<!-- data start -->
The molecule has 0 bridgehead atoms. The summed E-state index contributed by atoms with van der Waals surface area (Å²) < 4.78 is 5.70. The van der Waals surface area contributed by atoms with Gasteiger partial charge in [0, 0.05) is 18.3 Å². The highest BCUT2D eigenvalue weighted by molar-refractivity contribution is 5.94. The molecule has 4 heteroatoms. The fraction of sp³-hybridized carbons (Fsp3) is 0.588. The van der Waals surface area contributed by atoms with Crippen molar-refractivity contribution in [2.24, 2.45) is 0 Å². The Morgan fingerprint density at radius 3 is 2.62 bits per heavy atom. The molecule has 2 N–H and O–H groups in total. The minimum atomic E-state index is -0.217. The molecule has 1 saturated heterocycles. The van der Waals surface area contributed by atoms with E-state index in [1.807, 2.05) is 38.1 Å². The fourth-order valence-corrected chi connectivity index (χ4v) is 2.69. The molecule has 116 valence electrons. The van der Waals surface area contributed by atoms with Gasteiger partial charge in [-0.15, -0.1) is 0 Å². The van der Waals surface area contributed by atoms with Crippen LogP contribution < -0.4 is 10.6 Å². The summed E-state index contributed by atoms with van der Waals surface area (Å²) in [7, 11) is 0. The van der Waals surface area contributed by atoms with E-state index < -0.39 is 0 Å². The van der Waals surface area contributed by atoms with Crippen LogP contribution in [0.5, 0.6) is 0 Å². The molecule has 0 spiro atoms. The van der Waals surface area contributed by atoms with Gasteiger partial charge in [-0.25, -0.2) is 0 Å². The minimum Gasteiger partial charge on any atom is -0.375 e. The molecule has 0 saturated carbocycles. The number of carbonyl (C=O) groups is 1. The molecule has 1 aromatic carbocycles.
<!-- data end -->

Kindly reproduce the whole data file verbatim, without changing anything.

The molecule has 0 bridgehead atoms. The summed E-state index contributed by atoms with van der Waals surface area (Å²) < 4.78 is 5.70. The van der Waals surface area contributed by atoms with Gasteiger partial charge in [0, 0.05) is 18.3 Å². The highest BCUT2D eigenvalue weighted by molar-refractivity contribution is 5.94. The molecule has 4 heteroatoms. The fraction of sp³-hybridized carbons (Fsp3) is 0.588. The van der Waals surface area contributed by atoms with Crippen molar-refractivity contribution in [2.24, 2.45) is 0 Å². The Morgan fingerprint density at radius 3 is 2.62 bits per heavy atom. The molecule has 2 N–H and O–H groups in total. The minimum atomic E-state index is -0.217. The molecule has 1 saturated heterocycles. The van der Waals surface area contributed by atoms with E-state index in [1.807, 2.05) is 38.1 Å². The fourth-order valence-corrected chi connectivity index (χ4v) is 2.69. The molecule has 116 valence electrons. The van der Waals surface area contributed by atoms with Gasteiger partial charge in [-0.15, -0.1) is 0 Å². The van der Waals surface area contributed by atoms with Crippen LogP contribution < -0.4 is 10.6 Å². The summed E-state index contributed by atoms with van der Waals surface area (Å²) in [7, 11) is 0. The van der Waals surface area contributed by atoms with E-state index < -0.39 is 0 Å². The van der Waals surface area contributed by atoms with Crippen LogP contribution in [0.5, 0.6) is 0 Å². The molecule has 0 spiro atoms. The van der Waals surface area contributed by atoms with Gasteiger partial charge in [-0.25, -0.2) is 0 Å². The minimum Gasteiger partial charge on any atom is -0.375 e. The molecule has 0 saturated carbocycles. The number of carbonyl (C=O) groups is 1. The molecule has 1 aromatic carbocycles.